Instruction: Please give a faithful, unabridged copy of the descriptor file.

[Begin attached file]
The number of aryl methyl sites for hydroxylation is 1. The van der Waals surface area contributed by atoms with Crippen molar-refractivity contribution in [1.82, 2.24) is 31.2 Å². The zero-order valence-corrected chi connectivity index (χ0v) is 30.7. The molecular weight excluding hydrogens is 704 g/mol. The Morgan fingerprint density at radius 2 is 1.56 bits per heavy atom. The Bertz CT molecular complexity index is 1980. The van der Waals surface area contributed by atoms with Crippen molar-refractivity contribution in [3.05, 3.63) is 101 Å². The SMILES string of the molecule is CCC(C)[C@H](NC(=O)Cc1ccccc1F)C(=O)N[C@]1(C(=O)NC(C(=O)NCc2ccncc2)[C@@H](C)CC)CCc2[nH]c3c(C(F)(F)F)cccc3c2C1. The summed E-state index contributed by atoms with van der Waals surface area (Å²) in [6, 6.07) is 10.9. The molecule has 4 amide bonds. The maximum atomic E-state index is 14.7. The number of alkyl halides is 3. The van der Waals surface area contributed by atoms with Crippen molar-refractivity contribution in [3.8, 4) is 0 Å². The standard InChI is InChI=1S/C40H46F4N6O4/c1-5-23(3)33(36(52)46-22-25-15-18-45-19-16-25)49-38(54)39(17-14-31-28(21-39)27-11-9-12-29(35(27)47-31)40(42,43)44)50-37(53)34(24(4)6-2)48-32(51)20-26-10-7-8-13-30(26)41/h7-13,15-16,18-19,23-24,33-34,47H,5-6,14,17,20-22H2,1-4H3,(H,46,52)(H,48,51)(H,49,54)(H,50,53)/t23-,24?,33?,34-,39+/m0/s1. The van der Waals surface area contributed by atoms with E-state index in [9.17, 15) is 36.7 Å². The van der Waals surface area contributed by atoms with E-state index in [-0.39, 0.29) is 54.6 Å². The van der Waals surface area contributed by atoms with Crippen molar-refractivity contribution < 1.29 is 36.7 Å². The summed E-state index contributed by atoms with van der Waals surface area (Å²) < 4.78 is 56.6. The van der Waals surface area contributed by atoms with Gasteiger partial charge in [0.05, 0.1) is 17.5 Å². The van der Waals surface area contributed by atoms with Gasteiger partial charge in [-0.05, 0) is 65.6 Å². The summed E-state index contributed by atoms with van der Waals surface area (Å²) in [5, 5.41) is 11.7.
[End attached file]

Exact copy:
The number of aryl methyl sites for hydroxylation is 1. The van der Waals surface area contributed by atoms with Crippen molar-refractivity contribution in [1.82, 2.24) is 31.2 Å². The zero-order valence-corrected chi connectivity index (χ0v) is 30.7. The molecular weight excluding hydrogens is 704 g/mol. The Morgan fingerprint density at radius 2 is 1.56 bits per heavy atom. The Bertz CT molecular complexity index is 1980. The van der Waals surface area contributed by atoms with Crippen molar-refractivity contribution in [3.05, 3.63) is 101 Å². The SMILES string of the molecule is CCC(C)[C@H](NC(=O)Cc1ccccc1F)C(=O)N[C@]1(C(=O)NC(C(=O)NCc2ccncc2)[C@@H](C)CC)CCc2[nH]c3c(C(F)(F)F)cccc3c2C1. The summed E-state index contributed by atoms with van der Waals surface area (Å²) in [6, 6.07) is 10.9. The molecule has 4 amide bonds. The maximum atomic E-state index is 14.7. The number of alkyl halides is 3. The van der Waals surface area contributed by atoms with Crippen molar-refractivity contribution in [3.8, 4) is 0 Å². The standard InChI is InChI=1S/C40H46F4N6O4/c1-5-23(3)33(36(52)46-22-25-15-18-45-19-16-25)49-38(54)39(17-14-31-28(21-39)27-11-9-12-29(35(27)47-31)40(42,43)44)50-37(53)34(24(4)6-2)48-32(51)20-26-10-7-8-13-30(26)41/h7-13,15-16,18-19,23-24,33-34,47H,5-6,14,17,20-22H2,1-4H3,(H,46,52)(H,48,51)(H,49,54)(H,50,53)/t23-,24?,33?,34-,39+/m0/s1. The van der Waals surface area contributed by atoms with E-state index in [9.17, 15) is 36.7 Å². The van der Waals surface area contributed by atoms with E-state index in [-0.39, 0.29) is 54.6 Å². The van der Waals surface area contributed by atoms with Crippen molar-refractivity contribution < 1.29 is 36.7 Å². The summed E-state index contributed by atoms with van der Waals surface area (Å²) < 4.78 is 56.6. The van der Waals surface area contributed by atoms with Gasteiger partial charge in [0.05, 0.1) is 17.5 Å². The van der Waals surface area contributed by atoms with Gasteiger partial charge in [-0.05, 0) is 65.6 Å². The summed E-state index contributed by atoms with van der Waals surface area (Å²) in [5, 5.41) is 11.7.